Ask the Vet
Ask the Vet
Michael Dym, V.M.D.
Doctor of Veterinary Medicine
Dr. Michael Dym
Back to results
Enter Your Information All fields are required

While efforts are made to answer all questions as quickly as possible, if an immediate answer is required or if your pet is in need of urgent or emergency care, contact your pet's veterinarian immediately.

*Please note: Questions submitted and the answers will appear on our website as a benefit to all pet owners. Please make sure not to include any personal information in the box where you enter your question.

Ask the Vet
Michael Dym, V.M.D.
Doctor of Veterinary Medicine
Dr. Michael Dym
Thank you! Your question has been submitted.

You will receive an answer from Dr. Dym and our vet/tech team as soon as possible, usually the same day.

All answers are provided for informational or educational purposes only, and are intended to be a supplement to, and not a substitute for, the expertise and professional judgment of your pet's veterinarian.

It may be necessary to consult your pet's veterinarian regarding the applicability of any opinions or recommendations with respect to your pet's symptoms or medical condition.

Close
Ask the Vet
Michael Dym, V.M.D.
Doctor of Veterinary Medicine
Dr. Michael Dym
Oops! Your question has not been submitted.

An error has occurred, please reload the page and try again.

Close
Ask the Vet
Michael Dym, V.M.D.
Doctor of Veterinary Medicine
Dr. Michael Dym
Got questions? Ask Dr. Dym & our Vet Team:

While efforts are made to answer all questions as quickly as possible, if an immediate answer is required or if your pet is in need of urgent or emergency care, contact your pet's veterinarian immediately.

Do these answer your question?
Showing of | See All
Have another question, or can’t find your answer?
Submit your question
We're Sorry!

There is no answer related to your question

Can’t find your answer?
Submit your question
Category Hide All Show All
Back

Congestive Heart Failure Symptoms in Dogs & Cats

Congestive heart failure symptoms in dogs & cats

Symptoms of congestive heart failure in dogs and cats vary depending on whether left and/or right-sided heart failure is present. The most common clinical signs are decreased endurance and exercise, intolerance, lethargy, coughing, and difficulty breathing. In severe cases and/or those with right-sided heart failure, symptoms may include abdominal pressure with fluid accumulation (known as ascites), jugular vein distention and/or pulsation of the vessels of the neck, and the gums, lips and tongue turning from a normal pink color to a pale or bluish color.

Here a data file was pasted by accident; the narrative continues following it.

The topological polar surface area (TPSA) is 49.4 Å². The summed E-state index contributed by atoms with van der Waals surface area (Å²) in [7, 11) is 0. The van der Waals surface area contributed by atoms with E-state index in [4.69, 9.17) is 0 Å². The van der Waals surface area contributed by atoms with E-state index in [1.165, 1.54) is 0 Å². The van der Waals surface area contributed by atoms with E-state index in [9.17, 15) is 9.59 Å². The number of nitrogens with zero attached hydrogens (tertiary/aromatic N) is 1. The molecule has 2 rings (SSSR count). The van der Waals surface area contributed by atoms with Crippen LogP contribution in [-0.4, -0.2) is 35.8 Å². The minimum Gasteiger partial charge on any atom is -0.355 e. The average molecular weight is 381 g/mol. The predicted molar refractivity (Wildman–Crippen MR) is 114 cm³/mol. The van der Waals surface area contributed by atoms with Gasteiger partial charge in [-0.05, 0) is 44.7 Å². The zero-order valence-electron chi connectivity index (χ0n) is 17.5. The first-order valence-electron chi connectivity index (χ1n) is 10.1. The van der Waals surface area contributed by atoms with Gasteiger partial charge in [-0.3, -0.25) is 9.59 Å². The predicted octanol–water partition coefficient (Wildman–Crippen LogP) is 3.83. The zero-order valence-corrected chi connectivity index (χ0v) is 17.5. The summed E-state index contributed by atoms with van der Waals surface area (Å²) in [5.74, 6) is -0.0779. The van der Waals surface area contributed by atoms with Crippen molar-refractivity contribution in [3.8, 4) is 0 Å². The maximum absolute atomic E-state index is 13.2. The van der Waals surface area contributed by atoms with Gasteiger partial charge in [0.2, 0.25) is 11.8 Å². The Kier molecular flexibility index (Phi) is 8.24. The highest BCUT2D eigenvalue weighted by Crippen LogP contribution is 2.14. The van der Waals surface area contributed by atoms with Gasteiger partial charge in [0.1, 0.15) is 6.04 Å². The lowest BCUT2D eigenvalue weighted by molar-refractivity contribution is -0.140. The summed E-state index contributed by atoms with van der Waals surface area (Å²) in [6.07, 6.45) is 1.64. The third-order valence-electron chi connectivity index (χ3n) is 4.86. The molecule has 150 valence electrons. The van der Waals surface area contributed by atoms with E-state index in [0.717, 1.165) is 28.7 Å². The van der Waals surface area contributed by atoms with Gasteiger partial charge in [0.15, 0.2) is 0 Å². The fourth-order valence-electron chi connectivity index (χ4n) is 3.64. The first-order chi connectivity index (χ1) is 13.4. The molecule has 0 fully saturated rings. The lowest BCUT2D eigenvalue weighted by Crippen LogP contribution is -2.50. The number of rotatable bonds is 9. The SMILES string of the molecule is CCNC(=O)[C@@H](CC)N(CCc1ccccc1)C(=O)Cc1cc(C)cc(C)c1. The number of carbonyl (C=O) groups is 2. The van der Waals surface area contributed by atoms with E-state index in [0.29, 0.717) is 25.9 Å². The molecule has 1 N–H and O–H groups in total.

Left-sided heart failure in pets:

  • Decreased endurance and exercise
  • Intolerance
  • Lethargy
  • Coughing
  • Difficulty breathing

Right-sided heart failure in pets:

  • Abdominal pressure with fluid accumulation
  • Jugular vein pressure
  • Pulsation of neck vessels, gums, and lips
  • Tongue turning from pink to blue
Diagnosis of congestive heart failure (CHF) in pets

The diagnosis of congestive heart failure in dogs and cats is usually made through a combination of extensive history, physical examination, and diagnostic tests. On physical exam, jugular vein enlargement and pulsation may be observed. Auscultation (listening) of the heart involves using a stethoscope and will frequently detect the presence of a heart murmur in dogs or a gallop rhythm in cats. Arrhythmias (problems with heart rate) may be detected by checking pulse quality and rhythm. Chest X-rays are performed to assess the size and shape of the heart, and to detect fluid accumulation in or around the lungs. An ultrasound exam (echocardiogram) is often the most important and definitive test in determining the specific type of heart disease affecting your pet. An electrocardiogram is often done to determine both heart rate and rhythm by measuring the electrical activity of the heart. Finally, a new blood test known as the proBNP test can allow veterinarians to determine whether heart disease is present, even in pets with no clinical symptoms.